We outline and test a decision-making theory of new venture growth and survival. Building upon research in entrepreneurship and decision making under risk, we hypothesize that entrepreneurs' attention to survival and aspiration reference points changes based on venture age (experience-based learning), size (differences in decision complexity), and performance decision domain. Examining a panel of 14,760 new ventures in the professional services sector, our findings show how risk preferences change as a venture ages and increases in size. This approach offers a more nuanced view of decision making under risk and provides a theoretical explanation for the common patterns of new ventures' probability of exit and growth diminishing with age and size.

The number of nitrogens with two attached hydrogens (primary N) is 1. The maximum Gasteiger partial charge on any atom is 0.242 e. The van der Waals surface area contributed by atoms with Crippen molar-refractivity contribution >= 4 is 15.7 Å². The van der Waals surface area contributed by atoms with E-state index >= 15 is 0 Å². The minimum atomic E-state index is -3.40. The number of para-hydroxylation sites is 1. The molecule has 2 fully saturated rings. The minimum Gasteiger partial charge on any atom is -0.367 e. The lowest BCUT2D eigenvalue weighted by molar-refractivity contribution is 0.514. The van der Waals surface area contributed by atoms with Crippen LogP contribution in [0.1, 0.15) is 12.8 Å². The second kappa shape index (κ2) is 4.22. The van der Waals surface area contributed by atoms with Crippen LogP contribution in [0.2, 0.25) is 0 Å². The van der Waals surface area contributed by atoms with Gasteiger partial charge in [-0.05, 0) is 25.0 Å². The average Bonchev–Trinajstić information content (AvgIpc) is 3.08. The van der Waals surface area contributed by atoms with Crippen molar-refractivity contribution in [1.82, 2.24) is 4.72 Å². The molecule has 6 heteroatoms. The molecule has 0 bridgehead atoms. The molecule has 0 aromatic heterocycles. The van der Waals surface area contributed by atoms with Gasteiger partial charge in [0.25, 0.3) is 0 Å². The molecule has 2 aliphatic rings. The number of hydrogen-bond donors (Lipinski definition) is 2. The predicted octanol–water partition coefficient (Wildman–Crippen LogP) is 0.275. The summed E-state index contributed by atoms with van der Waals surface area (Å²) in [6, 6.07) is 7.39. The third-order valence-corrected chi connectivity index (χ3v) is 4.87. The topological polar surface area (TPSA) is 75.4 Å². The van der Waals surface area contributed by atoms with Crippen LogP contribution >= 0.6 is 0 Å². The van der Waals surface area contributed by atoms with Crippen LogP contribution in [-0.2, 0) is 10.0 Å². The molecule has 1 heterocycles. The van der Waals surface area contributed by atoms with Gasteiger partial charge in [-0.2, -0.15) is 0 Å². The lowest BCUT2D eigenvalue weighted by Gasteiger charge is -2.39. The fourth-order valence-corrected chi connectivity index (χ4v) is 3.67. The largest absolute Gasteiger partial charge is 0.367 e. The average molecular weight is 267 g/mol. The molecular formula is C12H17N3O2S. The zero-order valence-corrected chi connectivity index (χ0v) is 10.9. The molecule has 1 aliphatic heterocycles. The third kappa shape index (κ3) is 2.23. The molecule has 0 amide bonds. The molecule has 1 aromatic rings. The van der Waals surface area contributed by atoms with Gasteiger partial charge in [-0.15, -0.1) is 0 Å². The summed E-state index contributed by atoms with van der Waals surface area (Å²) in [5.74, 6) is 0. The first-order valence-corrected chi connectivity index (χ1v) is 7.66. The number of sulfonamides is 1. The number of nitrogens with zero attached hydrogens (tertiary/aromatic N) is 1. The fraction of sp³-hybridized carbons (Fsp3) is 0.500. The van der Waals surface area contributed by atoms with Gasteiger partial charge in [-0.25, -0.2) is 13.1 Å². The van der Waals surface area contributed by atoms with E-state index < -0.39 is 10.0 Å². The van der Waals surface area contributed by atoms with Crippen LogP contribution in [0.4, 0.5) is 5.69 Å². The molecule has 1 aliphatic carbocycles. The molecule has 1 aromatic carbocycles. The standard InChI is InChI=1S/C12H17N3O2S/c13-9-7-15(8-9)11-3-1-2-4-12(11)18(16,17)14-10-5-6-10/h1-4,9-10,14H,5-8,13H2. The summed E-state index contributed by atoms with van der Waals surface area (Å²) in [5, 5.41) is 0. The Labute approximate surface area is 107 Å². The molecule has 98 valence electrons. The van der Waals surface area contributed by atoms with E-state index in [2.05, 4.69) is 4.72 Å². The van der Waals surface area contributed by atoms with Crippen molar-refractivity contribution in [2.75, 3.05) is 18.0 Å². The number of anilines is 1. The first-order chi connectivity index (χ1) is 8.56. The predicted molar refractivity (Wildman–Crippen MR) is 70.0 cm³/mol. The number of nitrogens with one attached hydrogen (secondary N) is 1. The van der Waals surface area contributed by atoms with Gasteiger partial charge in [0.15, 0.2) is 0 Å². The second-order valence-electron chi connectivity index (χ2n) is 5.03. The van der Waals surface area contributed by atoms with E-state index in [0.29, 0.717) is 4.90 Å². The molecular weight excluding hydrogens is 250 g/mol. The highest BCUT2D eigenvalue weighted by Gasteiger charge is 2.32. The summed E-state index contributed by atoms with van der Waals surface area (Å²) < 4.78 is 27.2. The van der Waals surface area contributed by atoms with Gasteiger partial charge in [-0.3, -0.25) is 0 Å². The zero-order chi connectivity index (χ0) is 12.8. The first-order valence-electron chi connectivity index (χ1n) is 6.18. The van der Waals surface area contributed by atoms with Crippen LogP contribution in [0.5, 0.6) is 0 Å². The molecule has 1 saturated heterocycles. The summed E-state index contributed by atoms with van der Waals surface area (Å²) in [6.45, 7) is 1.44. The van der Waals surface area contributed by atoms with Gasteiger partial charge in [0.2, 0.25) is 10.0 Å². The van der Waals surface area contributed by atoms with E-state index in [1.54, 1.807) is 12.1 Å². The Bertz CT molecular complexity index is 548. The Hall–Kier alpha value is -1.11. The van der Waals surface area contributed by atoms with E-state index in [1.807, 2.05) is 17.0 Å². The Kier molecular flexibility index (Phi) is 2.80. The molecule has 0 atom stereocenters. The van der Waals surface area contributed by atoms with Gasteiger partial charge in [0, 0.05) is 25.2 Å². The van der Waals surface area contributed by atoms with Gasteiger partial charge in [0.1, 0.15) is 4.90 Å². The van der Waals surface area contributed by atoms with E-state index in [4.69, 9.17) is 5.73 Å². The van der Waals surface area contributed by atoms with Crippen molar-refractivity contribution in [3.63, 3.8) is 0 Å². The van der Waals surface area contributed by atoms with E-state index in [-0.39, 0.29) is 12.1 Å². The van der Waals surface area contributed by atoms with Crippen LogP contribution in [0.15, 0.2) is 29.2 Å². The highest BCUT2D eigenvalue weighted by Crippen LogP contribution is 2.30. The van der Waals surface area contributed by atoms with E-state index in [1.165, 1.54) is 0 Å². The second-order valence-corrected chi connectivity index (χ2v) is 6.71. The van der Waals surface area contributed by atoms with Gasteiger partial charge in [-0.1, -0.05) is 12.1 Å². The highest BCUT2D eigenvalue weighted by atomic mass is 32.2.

- Aspiration levels
- Focus of attention
- New ventures
- Risk preferences
ASJC Scopus subject areas
- Business and International Management
- Management of Technology and Innovation